• At 3 weeks you can leave the sling off during the day (within the limits 
  • Start working on forward elevation (lift the arm to the front to the horizontal)
  • Active external rotation to neutral (handshake position) *NO Further than this until 6 weeks*
  • Aim: Forward elevation to horizontal by 6 weeks

Phase 3: 6-12 weeks

  • Physiotherapy should start at this stage
  • Start working on range of motion exercises
  • Start rotator cuff strengthening exercises 

Surgical Risks

Every operation has an degree of risk. It is important that you are aware of these risks before you agree to proceed with your operation.
If you decide not to proceed with surgery there is a possibility that the symptoms will settle on their own but they may continue and they may get worse. You will not damage the shoulder if you decide not to proceed with surgery. 

The most common or significant risks are outlined below. A risk of 0.1% means that 1 in 1000 people will suffer the complication 

  • Failure of the procedure to relieve symptoms: 5% 
  • Superficial Infection (requiring antibiotics): 0.16% 
  • Deep Infection (requiring further surgery): 0.02% 
  • PE (Pulmonary Embolus) (Blood clot in the lung): 0.13% – Blood thinning medication is required for several months. Can rarely result in death. 
  • DVT (Deep Vein Thrombosis) (Blood clot in the leg): 0.14% – Blood thinning medication is required for several months. Can lead to PE 
  • Nerve Injury: 0.01% – Usually temporary. Can cause weakness around the shoulder with loss of function and rarely can be permanent. 
  • Heart attack: 0.02%
  • To put these numbers in perspective
    The chance of:
    • Getting three balls in the UK national lottery: 0.9%
    • Needing emergency treatment in the next year after being injured by a can, bottle, or jar: 0.1% 
    • Death by an accident at home: 0.01%
    • For a 50 year old man in good health the 5 year risk of dying is 0.8% 

Frequently asked questions

Return to work after surgery

This is very much dependent on the type of work that you do, whether you need to drive to get to work and the type of surgery that you have had done.

You, as the patient, have the best idea of the specific demands that are required of you to do your work safely and effectively.

Having an operation with an anaesthetic often takes more out of people than they would expect. Generally it is probably worth taking at least a week off from your regular work after having had any procedure.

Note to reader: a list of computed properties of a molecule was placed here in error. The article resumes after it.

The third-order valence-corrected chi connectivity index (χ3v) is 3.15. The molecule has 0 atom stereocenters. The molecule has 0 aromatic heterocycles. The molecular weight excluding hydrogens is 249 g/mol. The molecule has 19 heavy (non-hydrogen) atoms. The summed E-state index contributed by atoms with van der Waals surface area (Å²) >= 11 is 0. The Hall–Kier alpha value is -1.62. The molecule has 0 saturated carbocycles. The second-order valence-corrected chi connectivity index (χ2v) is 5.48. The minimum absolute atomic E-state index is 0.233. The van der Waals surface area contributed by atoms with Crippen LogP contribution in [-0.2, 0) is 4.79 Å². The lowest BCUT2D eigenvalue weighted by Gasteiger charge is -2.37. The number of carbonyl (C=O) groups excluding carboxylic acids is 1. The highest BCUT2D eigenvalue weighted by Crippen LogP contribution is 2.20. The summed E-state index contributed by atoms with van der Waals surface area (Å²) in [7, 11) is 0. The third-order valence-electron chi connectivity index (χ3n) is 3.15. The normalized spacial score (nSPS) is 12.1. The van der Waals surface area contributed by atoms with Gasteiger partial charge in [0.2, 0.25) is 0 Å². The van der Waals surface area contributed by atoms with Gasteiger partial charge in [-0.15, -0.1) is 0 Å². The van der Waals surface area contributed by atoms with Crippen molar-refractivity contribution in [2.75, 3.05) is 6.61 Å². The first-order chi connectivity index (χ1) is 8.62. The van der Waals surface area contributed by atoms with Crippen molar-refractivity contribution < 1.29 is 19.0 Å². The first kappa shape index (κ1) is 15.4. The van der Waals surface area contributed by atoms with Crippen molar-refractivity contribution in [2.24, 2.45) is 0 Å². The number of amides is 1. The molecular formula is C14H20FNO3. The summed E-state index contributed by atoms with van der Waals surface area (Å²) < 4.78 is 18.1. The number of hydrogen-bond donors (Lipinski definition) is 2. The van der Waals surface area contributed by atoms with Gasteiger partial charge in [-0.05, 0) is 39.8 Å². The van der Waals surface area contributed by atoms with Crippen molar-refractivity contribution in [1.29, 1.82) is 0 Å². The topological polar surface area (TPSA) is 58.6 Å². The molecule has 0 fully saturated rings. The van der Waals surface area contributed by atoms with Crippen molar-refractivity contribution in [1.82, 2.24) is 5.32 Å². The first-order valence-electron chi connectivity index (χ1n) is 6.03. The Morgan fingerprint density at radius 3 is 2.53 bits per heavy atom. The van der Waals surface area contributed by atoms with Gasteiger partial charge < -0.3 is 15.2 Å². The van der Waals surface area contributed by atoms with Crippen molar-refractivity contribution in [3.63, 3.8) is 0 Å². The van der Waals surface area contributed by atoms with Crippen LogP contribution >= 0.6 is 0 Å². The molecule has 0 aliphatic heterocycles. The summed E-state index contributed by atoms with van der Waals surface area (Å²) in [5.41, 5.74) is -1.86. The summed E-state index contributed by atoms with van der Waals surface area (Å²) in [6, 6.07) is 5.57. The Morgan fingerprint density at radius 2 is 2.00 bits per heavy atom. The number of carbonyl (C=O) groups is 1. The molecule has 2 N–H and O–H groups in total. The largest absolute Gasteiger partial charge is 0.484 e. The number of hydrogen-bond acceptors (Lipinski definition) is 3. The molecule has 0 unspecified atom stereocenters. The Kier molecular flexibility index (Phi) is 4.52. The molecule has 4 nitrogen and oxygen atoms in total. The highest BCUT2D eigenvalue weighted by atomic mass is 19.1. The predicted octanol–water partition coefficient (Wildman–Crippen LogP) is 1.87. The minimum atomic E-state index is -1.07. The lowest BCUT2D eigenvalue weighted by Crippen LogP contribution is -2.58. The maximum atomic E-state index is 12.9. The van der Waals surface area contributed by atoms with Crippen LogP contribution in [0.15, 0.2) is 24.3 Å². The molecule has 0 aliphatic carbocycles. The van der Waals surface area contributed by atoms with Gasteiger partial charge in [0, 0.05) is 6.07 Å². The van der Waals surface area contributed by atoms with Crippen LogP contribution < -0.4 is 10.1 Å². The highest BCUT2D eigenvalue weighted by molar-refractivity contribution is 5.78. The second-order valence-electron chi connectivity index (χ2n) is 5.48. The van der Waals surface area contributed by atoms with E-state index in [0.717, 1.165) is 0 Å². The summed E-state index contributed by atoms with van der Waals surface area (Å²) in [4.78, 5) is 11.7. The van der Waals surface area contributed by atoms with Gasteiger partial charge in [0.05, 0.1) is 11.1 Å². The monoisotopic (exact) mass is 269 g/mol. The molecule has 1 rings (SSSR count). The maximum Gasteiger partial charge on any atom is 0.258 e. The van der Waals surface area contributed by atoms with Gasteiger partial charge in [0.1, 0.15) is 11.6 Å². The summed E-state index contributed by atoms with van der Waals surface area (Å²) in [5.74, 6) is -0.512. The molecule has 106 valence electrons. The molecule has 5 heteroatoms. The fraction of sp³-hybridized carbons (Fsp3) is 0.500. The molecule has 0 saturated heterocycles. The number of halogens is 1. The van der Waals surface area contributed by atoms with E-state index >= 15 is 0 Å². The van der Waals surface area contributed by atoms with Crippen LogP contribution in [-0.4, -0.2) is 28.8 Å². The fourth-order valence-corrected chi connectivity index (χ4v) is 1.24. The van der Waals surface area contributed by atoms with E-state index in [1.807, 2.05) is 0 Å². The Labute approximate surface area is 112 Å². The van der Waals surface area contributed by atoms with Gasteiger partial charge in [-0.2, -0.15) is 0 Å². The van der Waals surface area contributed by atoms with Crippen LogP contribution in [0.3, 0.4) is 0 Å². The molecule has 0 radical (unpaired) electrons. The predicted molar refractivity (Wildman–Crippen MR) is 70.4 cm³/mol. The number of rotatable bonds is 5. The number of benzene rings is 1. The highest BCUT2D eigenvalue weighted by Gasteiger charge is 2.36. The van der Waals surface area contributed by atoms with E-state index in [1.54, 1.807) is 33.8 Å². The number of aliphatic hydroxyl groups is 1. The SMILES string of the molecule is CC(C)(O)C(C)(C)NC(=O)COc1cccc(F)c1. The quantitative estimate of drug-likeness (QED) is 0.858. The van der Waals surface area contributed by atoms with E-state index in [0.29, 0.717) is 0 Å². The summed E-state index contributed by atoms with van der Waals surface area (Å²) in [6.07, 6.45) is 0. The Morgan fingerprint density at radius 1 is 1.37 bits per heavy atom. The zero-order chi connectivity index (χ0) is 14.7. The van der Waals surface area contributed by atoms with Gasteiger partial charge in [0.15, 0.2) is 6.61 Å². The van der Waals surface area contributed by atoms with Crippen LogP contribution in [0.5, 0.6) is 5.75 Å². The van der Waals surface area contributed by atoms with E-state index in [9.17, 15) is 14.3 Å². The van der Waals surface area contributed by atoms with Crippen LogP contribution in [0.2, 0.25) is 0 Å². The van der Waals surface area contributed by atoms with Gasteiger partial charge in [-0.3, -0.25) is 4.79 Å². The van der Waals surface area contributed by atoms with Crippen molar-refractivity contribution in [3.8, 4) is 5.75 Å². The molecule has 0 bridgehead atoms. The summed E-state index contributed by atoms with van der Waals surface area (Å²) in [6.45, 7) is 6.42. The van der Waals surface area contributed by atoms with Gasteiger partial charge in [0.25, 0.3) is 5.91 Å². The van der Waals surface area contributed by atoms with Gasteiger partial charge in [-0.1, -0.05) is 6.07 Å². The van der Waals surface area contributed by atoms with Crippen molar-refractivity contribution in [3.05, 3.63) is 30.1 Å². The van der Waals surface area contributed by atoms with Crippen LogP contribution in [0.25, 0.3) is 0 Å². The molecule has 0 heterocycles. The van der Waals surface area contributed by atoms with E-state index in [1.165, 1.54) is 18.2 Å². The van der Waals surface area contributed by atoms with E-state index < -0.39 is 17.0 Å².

You should discuss expected post-operative recovery and work with the surgeon before your operation.

Driving after surgery

To be able to drive safely you should be capable of actively moving your shoulder without assistance and without damaging the surgical repair. You should be able to react normally to avoid causing injury to yourself or others due to a lack of control.

Typically this is a MINIMUM eight weeks after a shoulder stabilisation.

It is a UK requirement that, unless specific dispensation has been granted by the DVLA, a driver uses both arms to control the steering wheel.

It is the responsibility of the driver to ensure that they are in control of the vehicle at all times. They should be able to demonstrate this if stopped by the police.

It is not a requirement to notify the DVLA unless the medical conditions likely to affect safe driving persist for longer than three months after the date of the surgery.

Drivers must not drive under the influence of narcotic medications or within a minimum of 24 hours after an anaesthetic.

You are not allowed to drive one-handed and therefore cannot drive whilst you are in the sling.

There is no precise time after surgery when you can return to driving, it varies from person to person. However, the recommended amount of time that your arm should be in a sling following surgery is the MINIMUM time before considering a return to driving.

You can return to driving when you are capable of moving your shoulder without assistance and are capable of driving safely and reacting appropriately in an emergency situation.

Although it is not essential, it may be wise to discuss your return to driving with your car insurance company.

Sports after surgery

You can start simple cardio such as walking or using a static bicycle immediately following surgery as long as you are wearing your sling. Exercises which involve the shoulder cannot start until you have regained reasonable range. This is typically about eight weeks following surgery.

Contact sports and sports in which you are likely to fall over should not be started until you have achieved the full range of motion and your strength is normal and in addition you need to have the confidence in the shoulder that you can fall onto it with no consequences. This can take up to 6 months and you should factor this into your decision to have surgery.